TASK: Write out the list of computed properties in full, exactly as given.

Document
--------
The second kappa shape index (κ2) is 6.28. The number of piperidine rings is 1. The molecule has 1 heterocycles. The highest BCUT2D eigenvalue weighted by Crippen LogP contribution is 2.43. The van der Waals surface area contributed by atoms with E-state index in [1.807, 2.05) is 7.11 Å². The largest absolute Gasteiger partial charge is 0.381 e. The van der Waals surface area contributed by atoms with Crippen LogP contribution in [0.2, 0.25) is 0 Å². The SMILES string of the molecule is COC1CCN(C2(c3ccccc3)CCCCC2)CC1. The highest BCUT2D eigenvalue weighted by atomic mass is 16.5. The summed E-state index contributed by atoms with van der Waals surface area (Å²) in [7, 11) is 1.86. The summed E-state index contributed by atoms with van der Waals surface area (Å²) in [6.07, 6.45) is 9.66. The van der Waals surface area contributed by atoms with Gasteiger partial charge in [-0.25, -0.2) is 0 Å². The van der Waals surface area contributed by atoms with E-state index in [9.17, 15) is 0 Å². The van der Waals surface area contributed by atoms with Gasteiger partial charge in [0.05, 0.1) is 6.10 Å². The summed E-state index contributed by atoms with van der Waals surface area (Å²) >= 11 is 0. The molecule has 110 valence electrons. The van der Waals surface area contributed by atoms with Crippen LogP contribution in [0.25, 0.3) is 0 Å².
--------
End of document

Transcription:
The second kappa shape index (κ2) is 6.28. The number of piperidine rings is 1. The molecule has 1 heterocycles. The highest BCUT2D eigenvalue weighted by Crippen LogP contribution is 2.43. The van der Waals surface area contributed by atoms with E-state index in [1.807, 2.05) is 7.11 Å². The largest absolute Gasteiger partial charge is 0.381 e. The van der Waals surface area contributed by atoms with Crippen LogP contribution in [0.2, 0.25) is 0 Å². The SMILES string of the molecule is COC1CCN(C2(c3ccccc3)CCCCC2)CC1. The highest BCUT2D eigenvalue weighted by atomic mass is 16.5. The summed E-state index contributed by atoms with van der Waals surface area (Å²) in [7, 11) is 1.86. The summed E-state index contributed by atoms with van der Waals surface area (Å²) in [6.07, 6.45) is 9.66. The van der Waals surface area contributed by atoms with Gasteiger partial charge in [-0.25, -0.2) is 0 Å². The van der Waals surface area contributed by atoms with E-state index in [9.17, 15) is 0 Å². The van der Waals surface area contributed by atoms with Gasteiger partial charge in [0.05, 0.1) is 6.10 Å². The summed E-state index contributed by atoms with van der Waals surface area (Å²) >= 11 is 0. The molecule has 110 valence electrons. The van der Waals surface area contributed by atoms with Crippen LogP contribution in [0.25, 0.3) is 0 Å².